84% of young people get no financial education. That's not the real problem

Financial advisers need it more.

The Chartered Institute for Securities and Investment (CISI) said yesterday that it supported a private member's bill introduced by Thomas Docherty MP to include financial literacy in the national curriculum.

A study in July found that 84 per cent of young people aged 18-25 hadn't received any formal financial education. But it would be interesting to find out how formal financial education affects decision-making: if young people understand basic financial concepts, from inflation and interest rates, to stocks and shares, or how banks operate, will they be less likely to take out payday loans, max out their credit cards or take out unaffordable mortgages? 

You could easily argue that financial training didn't prevent bankers from excessive risk taking. Then again, until this year, financial advisers weren't required to hold more than the equivalent of an A-level in finance.

I remember once speaking to Christopher Jones-Warner, who teaches communication to wealth managers. He said that at his training sessions for financial services personnel he asks attendees to raise their hands if they"have a financial plan" are "working that financial plan" and therefore "expect to retire comfortably." He estimates only around 22 per cent of his audience raise their hands. If professionals aren't planning their finances sensibly, what hope is there for the rest of us?

This makes me wonder, perhaps the problem isn't one of formal financial education, but something more informal and more difficult to teach in a classroom— a question of ethos. It seems to me that it's more important that people are less reckless when it comes to taking on debt, than that they can tell an examiner what a derivative is.

This article first appear on Spear's.

Drive for financial literacy. Photograph: Getty Images

Sophie McBain is a freelance writer based in Cairo. She was previously an assistant editor at the New Statesman.

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Why Theresa May won't exclude students from the net migration target

The Prime Minister believes the public would view the move as "a fix". 

In a letter to David Cameron shortly after the last general election, Philip Hammond demanded that students be excluded from the net migration target. The then foreign secretary, who was backed by George Osborne and Sajid Javid, wrote: "From a foreign policy point of view, Britain's role as a world class destination for international students is a highly significant element of our soft power offer. It's an issue that's consistently raised with me by our foreign counterparts." Universities and businesses have long argued that it is economically harmful to limit student numbers. But David Cameron, supported by Theresa May, refused to relent.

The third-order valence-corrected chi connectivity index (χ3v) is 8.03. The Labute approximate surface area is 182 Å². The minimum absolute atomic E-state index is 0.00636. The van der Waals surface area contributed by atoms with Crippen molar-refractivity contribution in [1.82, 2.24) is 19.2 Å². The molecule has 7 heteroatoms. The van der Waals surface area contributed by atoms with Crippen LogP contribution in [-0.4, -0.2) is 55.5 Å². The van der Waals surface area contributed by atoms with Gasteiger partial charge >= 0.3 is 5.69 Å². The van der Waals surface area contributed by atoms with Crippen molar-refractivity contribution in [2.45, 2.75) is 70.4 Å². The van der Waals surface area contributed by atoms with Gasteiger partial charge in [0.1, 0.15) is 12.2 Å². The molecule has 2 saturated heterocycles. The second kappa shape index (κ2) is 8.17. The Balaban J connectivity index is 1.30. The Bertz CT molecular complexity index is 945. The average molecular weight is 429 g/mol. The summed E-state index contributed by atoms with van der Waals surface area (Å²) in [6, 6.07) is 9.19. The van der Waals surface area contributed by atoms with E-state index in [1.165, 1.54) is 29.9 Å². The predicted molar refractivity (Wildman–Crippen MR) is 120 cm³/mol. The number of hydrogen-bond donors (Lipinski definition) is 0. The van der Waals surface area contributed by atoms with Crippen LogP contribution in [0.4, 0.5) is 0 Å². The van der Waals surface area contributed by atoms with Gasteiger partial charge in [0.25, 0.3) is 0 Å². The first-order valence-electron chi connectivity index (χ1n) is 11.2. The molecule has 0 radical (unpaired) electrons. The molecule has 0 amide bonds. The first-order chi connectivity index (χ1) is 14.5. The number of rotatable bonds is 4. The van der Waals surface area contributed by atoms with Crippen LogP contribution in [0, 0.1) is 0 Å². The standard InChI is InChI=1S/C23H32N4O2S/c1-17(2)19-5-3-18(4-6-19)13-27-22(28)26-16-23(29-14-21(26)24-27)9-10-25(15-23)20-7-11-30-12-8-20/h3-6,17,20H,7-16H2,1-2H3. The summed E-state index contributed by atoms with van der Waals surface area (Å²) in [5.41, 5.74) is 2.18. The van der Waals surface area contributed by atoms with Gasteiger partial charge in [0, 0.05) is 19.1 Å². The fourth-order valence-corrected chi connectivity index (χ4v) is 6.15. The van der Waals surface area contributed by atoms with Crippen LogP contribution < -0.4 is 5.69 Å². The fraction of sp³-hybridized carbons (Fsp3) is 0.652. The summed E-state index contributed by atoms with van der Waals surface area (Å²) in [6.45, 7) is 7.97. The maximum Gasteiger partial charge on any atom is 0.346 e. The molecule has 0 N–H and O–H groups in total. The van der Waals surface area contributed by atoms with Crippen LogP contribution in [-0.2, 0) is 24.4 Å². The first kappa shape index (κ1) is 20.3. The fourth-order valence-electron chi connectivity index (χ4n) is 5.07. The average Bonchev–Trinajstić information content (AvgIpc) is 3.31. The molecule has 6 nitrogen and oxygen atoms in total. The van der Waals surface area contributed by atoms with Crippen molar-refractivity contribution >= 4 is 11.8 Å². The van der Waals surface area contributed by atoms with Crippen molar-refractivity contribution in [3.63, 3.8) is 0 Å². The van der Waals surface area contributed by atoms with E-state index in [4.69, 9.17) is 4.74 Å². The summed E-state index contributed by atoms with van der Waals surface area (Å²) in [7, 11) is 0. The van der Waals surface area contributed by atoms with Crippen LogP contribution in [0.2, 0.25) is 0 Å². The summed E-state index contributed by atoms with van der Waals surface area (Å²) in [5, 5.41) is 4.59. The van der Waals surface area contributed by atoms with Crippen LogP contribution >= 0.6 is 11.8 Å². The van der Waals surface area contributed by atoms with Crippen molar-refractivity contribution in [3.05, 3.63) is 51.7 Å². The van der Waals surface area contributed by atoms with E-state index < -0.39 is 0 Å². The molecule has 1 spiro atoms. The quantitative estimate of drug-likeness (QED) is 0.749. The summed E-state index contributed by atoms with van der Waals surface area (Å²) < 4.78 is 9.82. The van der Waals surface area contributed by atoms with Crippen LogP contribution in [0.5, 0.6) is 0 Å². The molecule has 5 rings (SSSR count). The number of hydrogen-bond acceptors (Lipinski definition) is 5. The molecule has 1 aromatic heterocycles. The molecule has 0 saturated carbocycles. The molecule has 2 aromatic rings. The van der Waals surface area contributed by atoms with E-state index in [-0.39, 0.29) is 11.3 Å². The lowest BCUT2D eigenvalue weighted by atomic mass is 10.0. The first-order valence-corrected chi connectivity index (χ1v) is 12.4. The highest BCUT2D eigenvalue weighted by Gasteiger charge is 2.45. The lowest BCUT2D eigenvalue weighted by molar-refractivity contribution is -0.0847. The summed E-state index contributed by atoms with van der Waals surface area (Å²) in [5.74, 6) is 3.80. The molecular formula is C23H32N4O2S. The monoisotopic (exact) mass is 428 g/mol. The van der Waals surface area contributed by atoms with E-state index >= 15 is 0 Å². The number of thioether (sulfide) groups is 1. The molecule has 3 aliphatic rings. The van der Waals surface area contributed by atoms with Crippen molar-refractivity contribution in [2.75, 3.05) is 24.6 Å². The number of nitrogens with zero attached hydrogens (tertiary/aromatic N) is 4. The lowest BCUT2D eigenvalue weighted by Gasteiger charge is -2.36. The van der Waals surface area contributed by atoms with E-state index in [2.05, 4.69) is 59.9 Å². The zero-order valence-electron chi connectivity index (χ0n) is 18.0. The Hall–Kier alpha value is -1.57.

Appearing before the Treasury select committee yesterday, Hammond reignited the issue. "As we approach the challenge of getting net migration figures down, it is in my view essential that we look at how we do this in a way that protects the vital interests of our economy," he said. He added that "It's not whether politicians think one thing or another, it's what the public believe and I think it would be useful to explore that quesrtion." A YouGov poll published earlier this year found that 57 per cent of the public support excluding students from the "tens of thousands" target.

Amber Rudd, the Home Secretary, has also pressured May to do so. But the Prime Minister not only rejected the proposal - she demanded a stricter regime. Rudd later announced in her conference speech that there would be "tougher rules for students on lower quality courses". 

The economic case for reform is that students aid growth. The political case is that it would make the net migration target (which has been missed for six years) easier to meet (long-term immigration for study was 164,000 in the most recent period). But in May's view, excluding students from the target would be regarded by the public as a "fix" and would harm the drive to reduce numbers. If an exemption is made for one group, others will inevitably demand similar treatment. 

Universities complain that their lobbying power has been reduced by the decision to transfer ministerial responsibility from the business department to education. Bill Rammell, the former higher education minister and the vice-chancellor of Bedfordshire, said in July: “We shouldn’t assume that Theresa May as prime minister will have the same restrictive view on overseas students that Theresa May the home secretary had”. Some Tory MPs hoped that the net migration target would be abolished altogether in a "Nixon goes to China" moment.

But rather than retreating, May has doubled-down. The Prime Minister regards permanently reduced migration as essential to her vision of a more ordered society. She believes the economic benefits of high immigration are both too negligible and too narrow. 

Her ambition is a forbidding one. Net migration has not been in the "tens of thousands" since 1997: when the EU had just 15 member states and the term "BRICS" had not even been coined. But as prime minister, May is determined to achieve what she could not as home secretary. 

George Eaton is political editor of the New Statesman.